Comparative Criminal Law and Enforcement: Preliterate Societies
Preliterate societies do not constitute a single type of society but a whole assortment of societies. Just as most people speak about English, Russian, or Chinese Law, an anthropologist might speak about Tongan, Tiv, or Zapotec law. Any study of criminal law in preliterate societies must take this diversity into account. The comparative perspective, however, need not stress only the differences among preliterate societies, or between preliterate societies and our own, but may uncover similarities as well. The inhabitants of Mexican mountain villages are generally peaceful, whereas New Guinea highland communities tend to be warlike. Melanesians settle most of their disputes through negotiation, and so do Americans. Both the Lenje of Zambia and the Japanese stress restitution.
However, Western concepts present difficulties. The concept of crime, for example, an idea related to the development of the state, becomes problematic when applied cross-culturally in societies with little or no government. The world of preliterate and literate societies presents rich contexts in which to examine the problem of universal categories.
Early studies. Nineteenth-century anthropologists interested in preliterate law were armchair speculators who first investigated the differences between Western and non-Western law. Some theorists, such as Emile Durkheim, described primitive law as penal and repressive in contrast with that of more advanced and specialized societies, which generally used restitutive sanctions. Others, like Leonard Hobhouse, challenged that distinction, arguing instead that as human societies become more advanced, their legal systems progress from a reliance on self-redress to formal sanctions of punishment or restitution.
Later generations of anthropologists studied societies through firsthand fieldwork, which revealed that the models developed by armchair anthropologists were either oversimplified or wrong. These "newer" anthropologists were struck by the wide diversity in social organization and attempted to understand and then explain the ways in which different societies manage the serious wrongs that might endanger peace and security in what appeared to be bounded societies.
The most powerful break with the past was made by Bronislaw Malinowski, a field observer of the first rank who used his detailed observations to destroy widespread law-and-order myths about preliterate peoples. In Crime and Custom in Savage Society (1926) he argued persuasively that people do not automatically conform to rules of conduct in what were then called the "simpler societies": positive inducements were as important as sanctions in inducing social conformity. Malinowski also called attention to the important connection between social control and social relations, an idea that foreshadowed a generation of anthropological research on how peace could be achieved in societies lacking in central authority, codes, courts, and constables. His definition of crime was "the law broken." Precision in definition defied Malinowski, who wrote that crime in Trobriand societies could be only vaguely defined as an "outburst of passion, sometimes the breach of a definite taboo, sometimes an attempt on person or property (murder, theft, assault), sometimes an indulgence in too high ambitions or wealth, not sanctioned by tradition, in conflict with the prerogatives of the chief or some notable" (p. 99).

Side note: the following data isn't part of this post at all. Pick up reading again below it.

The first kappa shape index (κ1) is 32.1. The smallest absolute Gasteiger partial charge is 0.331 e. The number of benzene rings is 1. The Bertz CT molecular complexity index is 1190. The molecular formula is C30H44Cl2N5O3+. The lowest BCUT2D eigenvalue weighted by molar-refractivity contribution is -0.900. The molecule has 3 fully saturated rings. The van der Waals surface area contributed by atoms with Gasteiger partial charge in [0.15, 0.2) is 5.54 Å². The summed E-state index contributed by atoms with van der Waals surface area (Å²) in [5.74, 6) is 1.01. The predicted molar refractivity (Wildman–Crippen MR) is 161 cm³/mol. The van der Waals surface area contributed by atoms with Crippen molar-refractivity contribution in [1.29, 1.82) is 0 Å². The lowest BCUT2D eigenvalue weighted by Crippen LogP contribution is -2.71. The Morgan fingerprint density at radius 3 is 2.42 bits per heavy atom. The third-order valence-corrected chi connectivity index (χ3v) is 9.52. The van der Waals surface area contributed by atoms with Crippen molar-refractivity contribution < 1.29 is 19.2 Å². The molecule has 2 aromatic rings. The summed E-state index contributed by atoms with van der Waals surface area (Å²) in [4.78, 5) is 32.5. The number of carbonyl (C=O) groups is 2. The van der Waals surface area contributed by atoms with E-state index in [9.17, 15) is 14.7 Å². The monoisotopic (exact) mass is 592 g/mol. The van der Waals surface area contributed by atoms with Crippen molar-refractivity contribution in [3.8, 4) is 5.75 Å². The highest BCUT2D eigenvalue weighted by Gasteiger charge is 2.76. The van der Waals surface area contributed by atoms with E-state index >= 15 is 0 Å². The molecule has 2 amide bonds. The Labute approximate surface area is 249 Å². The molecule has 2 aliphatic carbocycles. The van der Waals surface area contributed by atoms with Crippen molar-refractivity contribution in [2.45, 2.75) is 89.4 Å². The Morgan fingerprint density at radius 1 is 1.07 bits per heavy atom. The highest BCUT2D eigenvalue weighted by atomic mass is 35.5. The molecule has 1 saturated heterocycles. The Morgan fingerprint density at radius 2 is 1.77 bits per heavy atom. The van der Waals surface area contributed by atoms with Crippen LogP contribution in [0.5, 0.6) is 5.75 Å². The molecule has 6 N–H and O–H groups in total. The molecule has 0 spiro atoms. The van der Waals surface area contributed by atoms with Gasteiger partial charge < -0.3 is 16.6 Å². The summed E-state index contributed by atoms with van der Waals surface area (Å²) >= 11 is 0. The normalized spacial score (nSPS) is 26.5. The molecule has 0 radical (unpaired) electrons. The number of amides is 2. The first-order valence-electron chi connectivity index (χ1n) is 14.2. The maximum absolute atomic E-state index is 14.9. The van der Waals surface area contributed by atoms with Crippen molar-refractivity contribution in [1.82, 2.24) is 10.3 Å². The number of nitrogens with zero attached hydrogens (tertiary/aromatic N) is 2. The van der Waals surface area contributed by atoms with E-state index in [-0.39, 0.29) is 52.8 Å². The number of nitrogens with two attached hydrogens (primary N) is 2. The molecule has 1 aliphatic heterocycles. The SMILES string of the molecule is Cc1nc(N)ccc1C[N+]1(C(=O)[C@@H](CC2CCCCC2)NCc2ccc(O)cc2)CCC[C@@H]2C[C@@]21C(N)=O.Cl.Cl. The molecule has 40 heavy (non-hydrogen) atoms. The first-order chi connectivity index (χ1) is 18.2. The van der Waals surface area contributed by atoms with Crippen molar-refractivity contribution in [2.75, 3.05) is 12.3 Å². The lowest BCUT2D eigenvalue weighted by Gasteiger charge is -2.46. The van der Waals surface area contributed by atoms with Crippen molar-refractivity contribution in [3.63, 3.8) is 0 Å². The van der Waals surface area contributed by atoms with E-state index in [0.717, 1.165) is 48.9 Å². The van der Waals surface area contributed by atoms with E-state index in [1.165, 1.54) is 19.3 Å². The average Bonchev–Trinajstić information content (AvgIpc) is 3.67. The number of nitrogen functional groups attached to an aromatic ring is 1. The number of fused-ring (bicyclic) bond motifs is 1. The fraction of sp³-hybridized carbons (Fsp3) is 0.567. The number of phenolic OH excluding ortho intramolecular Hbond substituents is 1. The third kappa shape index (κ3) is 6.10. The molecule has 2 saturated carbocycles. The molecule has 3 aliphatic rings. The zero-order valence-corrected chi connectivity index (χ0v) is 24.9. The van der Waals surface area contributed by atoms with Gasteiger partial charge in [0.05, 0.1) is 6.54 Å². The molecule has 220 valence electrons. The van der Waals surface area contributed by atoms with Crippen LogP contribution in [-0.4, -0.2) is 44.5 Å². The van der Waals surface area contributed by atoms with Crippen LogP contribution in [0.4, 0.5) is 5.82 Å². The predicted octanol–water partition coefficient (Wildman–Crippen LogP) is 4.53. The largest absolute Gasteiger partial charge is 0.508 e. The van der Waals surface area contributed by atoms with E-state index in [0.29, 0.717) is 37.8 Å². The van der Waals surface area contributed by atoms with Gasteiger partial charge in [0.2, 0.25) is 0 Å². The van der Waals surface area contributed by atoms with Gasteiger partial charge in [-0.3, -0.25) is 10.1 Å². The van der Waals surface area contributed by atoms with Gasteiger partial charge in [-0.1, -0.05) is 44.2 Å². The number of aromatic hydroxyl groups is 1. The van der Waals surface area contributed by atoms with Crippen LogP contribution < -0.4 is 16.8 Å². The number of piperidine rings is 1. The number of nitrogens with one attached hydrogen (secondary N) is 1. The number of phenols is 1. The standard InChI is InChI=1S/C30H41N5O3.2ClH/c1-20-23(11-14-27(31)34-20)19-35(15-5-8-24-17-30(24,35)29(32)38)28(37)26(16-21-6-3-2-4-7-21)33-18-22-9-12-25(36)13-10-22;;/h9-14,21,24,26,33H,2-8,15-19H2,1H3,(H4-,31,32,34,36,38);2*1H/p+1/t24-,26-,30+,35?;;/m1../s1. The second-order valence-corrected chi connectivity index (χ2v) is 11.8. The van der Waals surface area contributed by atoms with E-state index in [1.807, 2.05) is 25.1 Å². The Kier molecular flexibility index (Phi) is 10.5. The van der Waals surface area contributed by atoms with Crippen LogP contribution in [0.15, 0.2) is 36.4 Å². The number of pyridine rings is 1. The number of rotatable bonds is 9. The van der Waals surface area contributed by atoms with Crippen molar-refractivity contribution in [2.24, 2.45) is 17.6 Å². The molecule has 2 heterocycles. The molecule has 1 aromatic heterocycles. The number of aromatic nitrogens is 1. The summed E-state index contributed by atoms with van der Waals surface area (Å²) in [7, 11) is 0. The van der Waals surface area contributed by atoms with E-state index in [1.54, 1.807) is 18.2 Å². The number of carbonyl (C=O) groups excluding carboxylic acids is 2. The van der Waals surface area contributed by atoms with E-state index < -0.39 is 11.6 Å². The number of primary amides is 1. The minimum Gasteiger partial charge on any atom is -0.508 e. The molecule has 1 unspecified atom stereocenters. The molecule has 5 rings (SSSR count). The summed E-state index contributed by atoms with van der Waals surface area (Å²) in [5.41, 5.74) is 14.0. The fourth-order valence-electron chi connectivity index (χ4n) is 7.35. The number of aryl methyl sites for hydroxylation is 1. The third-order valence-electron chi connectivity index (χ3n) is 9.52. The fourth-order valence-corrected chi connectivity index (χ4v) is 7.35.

A. R. Radcliffe-Brown, a contemporary of Malinowski, was more jurisprudential. In 1933 he made use of Roscoe Pound's definition of law as "social control through the systematic application of the force of politically organized society" (p. 202). Radcliffe-Brown had studied the Andaman Islanders of the Bay of Bengal, a people he described as without any law at all. By defining law in terms of organized legal sanctions, Radcliffe-Brown concluded that in some simpler societies there is no law. He did not find terms such as civil law and criminal law useful in analyzing data from other societies; instead, he observed a distinction between public law (which made use of penal or repressive sanctions) and private law (which emphasized restitutive sanctions). Like Malinowksi, Radcliffe-Brown viewed crimes as acts that engender a collective feeling of moral indignation.
Modern approaches. Today most anthropologists of law do not define crime, nor do they attempt to impose such distinctions as those between crime, tort, delict, sin, and immorality on their data. Boundaries are porous. Hardly any anthropologist would accept as valid the distinction between public and private law. Distinctions are discussed, but anthropologists increasingly report data without attempting to categorize them in terms of Western legal thought (unless Western implants are at issue); instead they adopt, for purposes of analysis, the categories used by the people studied or of the social scientist, and eschew attempts to define crime in a universal manner.